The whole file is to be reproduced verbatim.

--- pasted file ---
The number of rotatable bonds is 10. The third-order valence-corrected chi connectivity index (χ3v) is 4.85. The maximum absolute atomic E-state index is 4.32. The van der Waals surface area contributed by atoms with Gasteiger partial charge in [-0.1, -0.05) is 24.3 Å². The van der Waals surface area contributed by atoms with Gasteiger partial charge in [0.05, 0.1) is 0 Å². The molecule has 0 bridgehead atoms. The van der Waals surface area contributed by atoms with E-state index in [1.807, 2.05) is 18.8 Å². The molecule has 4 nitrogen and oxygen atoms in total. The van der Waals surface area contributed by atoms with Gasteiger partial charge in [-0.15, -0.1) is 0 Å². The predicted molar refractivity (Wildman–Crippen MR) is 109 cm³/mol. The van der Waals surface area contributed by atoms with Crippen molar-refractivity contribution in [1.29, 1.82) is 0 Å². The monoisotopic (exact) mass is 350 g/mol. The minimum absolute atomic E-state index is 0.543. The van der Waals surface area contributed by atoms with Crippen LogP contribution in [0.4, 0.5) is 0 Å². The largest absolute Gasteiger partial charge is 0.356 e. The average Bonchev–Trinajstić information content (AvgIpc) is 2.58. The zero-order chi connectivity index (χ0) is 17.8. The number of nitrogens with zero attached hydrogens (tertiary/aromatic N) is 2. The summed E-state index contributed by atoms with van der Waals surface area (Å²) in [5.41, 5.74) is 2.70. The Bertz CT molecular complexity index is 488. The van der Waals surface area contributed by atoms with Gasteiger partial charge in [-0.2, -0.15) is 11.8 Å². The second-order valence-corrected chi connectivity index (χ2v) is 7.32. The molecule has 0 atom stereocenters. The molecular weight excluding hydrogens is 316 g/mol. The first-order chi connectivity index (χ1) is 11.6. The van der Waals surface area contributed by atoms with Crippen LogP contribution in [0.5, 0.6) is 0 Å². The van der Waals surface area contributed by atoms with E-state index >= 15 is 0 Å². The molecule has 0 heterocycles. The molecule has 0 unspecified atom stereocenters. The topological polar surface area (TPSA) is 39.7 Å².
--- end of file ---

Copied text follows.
The number of rotatable bonds is 10. The third-order valence-corrected chi connectivity index (χ3v) is 4.85. The maximum absolute atomic E-state index is 4.32. The van der Waals surface area contributed by atoms with Gasteiger partial charge in [-0.1, -0.05) is 24.3 Å². The van der Waals surface area contributed by atoms with Gasteiger partial charge in [0.05, 0.1) is 0 Å². The molecule has 0 bridgehead atoms. The van der Waals surface area contributed by atoms with E-state index in [1.807, 2.05) is 18.8 Å². The molecule has 4 nitrogen and oxygen atoms in total. The van der Waals surface area contributed by atoms with Gasteiger partial charge in [-0.15, -0.1) is 0 Å². The predicted molar refractivity (Wildman–Crippen MR) is 109 cm³/mol. The van der Waals surface area contributed by atoms with Crippen molar-refractivity contribution in [1.29, 1.82) is 0 Å². The monoisotopic (exact) mass is 350 g/mol. The minimum absolute atomic E-state index is 0.543. The van der Waals surface area contributed by atoms with Crippen LogP contribution in [0.4, 0.5) is 0 Å². The largest absolute Gasteiger partial charge is 0.356 e. The average Bonchev–Trinajstić information content (AvgIpc) is 2.58. The zero-order chi connectivity index (χ0) is 17.8. The number of nitrogens with zero attached hydrogens (tertiary/aromatic N) is 2. The summed E-state index contributed by atoms with van der Waals surface area (Å²) in [5.41, 5.74) is 2.70. The Bertz CT molecular complexity index is 488. The van der Waals surface area contributed by atoms with Gasteiger partial charge in [-0.2, -0.15) is 11.8 Å². The second-order valence-corrected chi connectivity index (χ2v) is 7.32. The molecule has 0 atom stereocenters. The molecular weight excluding hydrogens is 316 g/mol. The first-order chi connectivity index (χ1) is 11.6. The van der Waals surface area contributed by atoms with Crippen LogP contribution in [0.5, 0.6) is 0 Å². The van der Waals surface area contributed by atoms with E-state index >= 15 is 0 Å². The molecule has 0 heterocycles. The molecule has 0 unspecified atom stereocenters. The topological polar surface area (TPSA) is 39.7 Å².